The last piece is the High School Profile.  Each school sends this document along with the transcript and recommendations.  The profile contains a description of the demographics of the school district, a list of AP courses offered, per cent of graduates continuing to 2- and 4-year colleges, and other information that gives the admissions office a picture of your school.

When all the pieces are in place, the admissions officer who evaluates your application gets to know  you and how you have used the opportunities afforded by your high school.  With this picture in mind, a decision is made welcoming you or sending regrets.

As you can see, each section of your application reveals new information.  Let me help you showcase your unique personality in a winning application. 610-212-6679 or stephnaie@accessguidance.com


Deferred from EA or ED to Regular Decision? Here’s What To Do

Wishing and hoping encouraged to you to apply to your top colleges under the Early Decision or Early Action protocols.  6 weeks later you discover that your application has been held for regular decision review.  It’s a tough blow, having to wait another month or two without knowing.

Take stock of the acceptances you may already have.  Are these colleges strong enough contenders for you to be happy with the education and financial aid package?  If so then you only have to send a “No thank you letter” to the office that deferred you.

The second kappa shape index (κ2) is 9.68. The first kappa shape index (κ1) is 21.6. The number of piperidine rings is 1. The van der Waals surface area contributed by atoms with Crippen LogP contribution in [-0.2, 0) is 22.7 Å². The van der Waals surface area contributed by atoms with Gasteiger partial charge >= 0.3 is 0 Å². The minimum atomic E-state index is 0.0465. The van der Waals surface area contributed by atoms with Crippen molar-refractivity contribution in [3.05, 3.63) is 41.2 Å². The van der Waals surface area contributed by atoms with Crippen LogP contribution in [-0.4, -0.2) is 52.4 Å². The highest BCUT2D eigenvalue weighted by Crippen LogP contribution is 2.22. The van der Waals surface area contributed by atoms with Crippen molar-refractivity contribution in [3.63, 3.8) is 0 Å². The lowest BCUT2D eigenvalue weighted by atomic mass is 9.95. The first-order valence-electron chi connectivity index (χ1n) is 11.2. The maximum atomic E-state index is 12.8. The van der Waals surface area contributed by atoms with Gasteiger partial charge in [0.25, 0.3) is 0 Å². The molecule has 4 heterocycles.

You may still have a preference for the deferring college.  The number of applications in the Regular Decision pool is larger than the Early groups so you will need to continue to communicate your strengths to the admissions office.

  1. Demonstrate your interest by communicating with the representative who reads the applications from your high school.  Remind him or her that you are still very interested in attending and why.  Don’t repeat what you said in the original application; add something new.
  2. If you have taken the SAT or ACT again, remind the rep to look at the new scores.  Make certain that they have been sent.
  3. Add to your application new awards, challenges overcome, achievements and distinctions.
  4. Visit or visit again.
  5. Consider an additional letter of recommendation from an outside source like a boss or supervisor of a community service initiative.  One could also come from a teacher or coach.  Earn brownie points by asking the college rep if she or he will accept a recommendation before you ask someone to write the letter.

Admission, denial and deferrals are based on the characteristics of the applicant pool and the shape of the class that the admission office is building.  These are qualities that you have no control over and  admission decisions aren’t a reflection of your eligibility.